TLG 8.2 Introduction

Frame of Reference

Jane Goldstein

Any culture is like a tapestry, with countless threads and color shades that become the total picture. In extraordinary weavings the variations in hues can create changes in the viewer's perception as the sun dances across the work of art. The Arab world, as a culture and as a region, is rich with many threads and themes that make it a very complex weaving of people and location. As events continue to affect the region, the picture continues to change as new shades of contrast are added or deleted.

Changes in political trends and leaders influence any region. The Arab world has a diversity of modern political thought that is often shaped by tribal ties that reach back centuries. The Muslim faith is another important force. Its many leaders order another range of thought which often can dictate the everyday lifestyle of his particular followers.

In coming from outside the culture it is easy to have many misguided perceptions. We do not all look at labels the same way. Sometimes this is from our own misinformation. For this issue we have chosen to define Arabic as being a person who speaks that language. Arabian refers to the geographic area of the peninsula by that name. While many in the West tend to include Afghans and Iranians as Arabic people, this is not true. Many of them share a connection to Islam but they do not speak Arabic as a first language and consider themselves to be of other ethnic and political groups. This issue includes discussions of topics of the whole region where many Arabic people dwell. As a result you will see some comments referring to non-Arabic groups too.

Sabeur Mdallel speaks Arabic as his first language. His article in Alice's Academy explains the history of children's literature from his cultural perspective. He has translated into English many references and titles from Arabic in sharing information many readers would not otherwise have access to. The second article in Alice's Academy is by Elsa Marston. Marston is an American married to a native of Lebanon. She shares some of her perspectives on the culture as she has experienced it and reviews books that are available to American children.

Jabberwocky is the column devoted to issues of translation. Eve Tal has lived in Israel for many years and is published in both English and Hebrew. Her article for The Looking Glass focuses on translation as it applies to Uri Orlev. She concludes her discussion with charts showing the availability of books in translation in English. The charts should stimulate some thoughts about the limited amount of literature in translation for English speaking children.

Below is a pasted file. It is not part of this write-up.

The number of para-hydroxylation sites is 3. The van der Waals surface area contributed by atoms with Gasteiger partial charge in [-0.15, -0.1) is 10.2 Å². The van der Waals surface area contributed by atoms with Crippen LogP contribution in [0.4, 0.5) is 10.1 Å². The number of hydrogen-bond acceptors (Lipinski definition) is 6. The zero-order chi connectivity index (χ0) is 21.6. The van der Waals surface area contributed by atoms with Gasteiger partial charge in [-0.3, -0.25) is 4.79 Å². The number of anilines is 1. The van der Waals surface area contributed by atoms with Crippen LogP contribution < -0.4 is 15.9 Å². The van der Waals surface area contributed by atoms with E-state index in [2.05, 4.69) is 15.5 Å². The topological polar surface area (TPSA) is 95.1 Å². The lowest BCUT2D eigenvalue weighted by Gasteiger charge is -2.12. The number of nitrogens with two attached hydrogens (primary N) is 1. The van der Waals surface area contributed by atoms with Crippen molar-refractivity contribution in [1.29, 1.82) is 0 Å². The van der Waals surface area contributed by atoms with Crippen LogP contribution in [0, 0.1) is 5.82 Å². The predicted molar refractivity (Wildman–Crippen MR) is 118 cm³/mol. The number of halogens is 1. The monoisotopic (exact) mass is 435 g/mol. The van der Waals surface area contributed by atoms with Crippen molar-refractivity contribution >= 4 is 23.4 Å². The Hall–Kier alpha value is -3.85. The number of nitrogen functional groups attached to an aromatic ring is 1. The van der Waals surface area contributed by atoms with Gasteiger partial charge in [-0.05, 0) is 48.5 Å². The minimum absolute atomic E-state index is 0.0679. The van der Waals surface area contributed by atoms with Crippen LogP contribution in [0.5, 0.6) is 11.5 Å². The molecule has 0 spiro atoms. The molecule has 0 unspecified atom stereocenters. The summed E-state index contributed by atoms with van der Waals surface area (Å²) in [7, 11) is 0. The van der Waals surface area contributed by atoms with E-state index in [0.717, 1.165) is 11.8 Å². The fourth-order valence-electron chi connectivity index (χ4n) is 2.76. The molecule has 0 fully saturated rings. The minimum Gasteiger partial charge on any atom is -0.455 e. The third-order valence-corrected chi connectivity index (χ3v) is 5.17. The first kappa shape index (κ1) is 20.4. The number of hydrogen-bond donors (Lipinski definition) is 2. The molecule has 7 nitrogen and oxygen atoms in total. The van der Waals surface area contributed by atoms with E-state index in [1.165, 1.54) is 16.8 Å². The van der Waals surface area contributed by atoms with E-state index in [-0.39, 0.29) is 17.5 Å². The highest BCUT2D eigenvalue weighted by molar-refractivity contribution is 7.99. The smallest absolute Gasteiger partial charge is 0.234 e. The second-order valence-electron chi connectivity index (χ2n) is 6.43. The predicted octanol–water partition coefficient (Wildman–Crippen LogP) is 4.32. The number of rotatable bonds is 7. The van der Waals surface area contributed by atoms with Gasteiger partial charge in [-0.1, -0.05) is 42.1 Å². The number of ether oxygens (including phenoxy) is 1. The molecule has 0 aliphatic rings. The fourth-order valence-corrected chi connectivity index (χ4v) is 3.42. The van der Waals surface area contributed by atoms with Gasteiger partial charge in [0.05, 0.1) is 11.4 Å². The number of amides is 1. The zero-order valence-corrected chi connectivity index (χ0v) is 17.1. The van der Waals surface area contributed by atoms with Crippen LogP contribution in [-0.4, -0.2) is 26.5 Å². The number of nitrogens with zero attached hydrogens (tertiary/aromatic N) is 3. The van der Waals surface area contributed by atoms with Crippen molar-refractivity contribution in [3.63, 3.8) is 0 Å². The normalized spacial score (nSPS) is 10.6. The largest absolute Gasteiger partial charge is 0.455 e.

Illuminating Texts focuses on Palestinian American writer Naomi Shihab Nye. The first columnist, John David Brantley, told The Looking Glass that he had Nye as a student for four years in the 1970s. She is now a close friend and colleague. For three years they taught together in a workshop for editors of high school literary magazines. He was impressed with how she encouraged the students to write well about small things that revealed big ideas. He commented to us that she was a complete poet when she arrived on his campus as a freshman. An article on Nye's poetry by this editor follows.

Maggie Parish is back with musings as she explored the topic of literature for and about Arabic children. This was a new area for her and she titles her journey "A Way of Seeing is a Way of Not Seeing". Some responses to a previous forum follow that piece.

Beth Roberts shares in My Own Invention how she uses a fictional book to bring ancient Egypt alive in a classroom of students for whom English is not their first language. Picture Window follows with a list of illustrated books that might be of special interest to teachers and librarians. This is the work of one of our column editors, Jeffrey Canton.

This issue concludes with some new award postings and new paper calls. Please take a special look at the new focuses for Alice's Academy and for the special issues for April 2005 and April 2006. There are many ways to contribute to coming issues. Guidelines for all columns have been carefully explained by Elizabeth L. Pandolfo Briggs.

In conclusion, this issue started with a trip I took to Jordan two years ago. The rich history combined with the wonderful hospitality that was shared humbled me and it saddened me that so much good is lost in the bad events of today. I was transitioning into the position of new editor for The Looking Glass at that time. I timidly suggested an issue focusing on the Middle East. The response has been only positive from day one! Frame of Reference cannot end without thanking the many people on the staff and at conferences who worked to get the word out and to secure some of the new writers for this issue. Like many good things worth doing, this has been a challenge that could not be met alone.

Editorially yours,

Jane Goldstein

Volume 8, Issue 2 The Looking Glass,April, 2004

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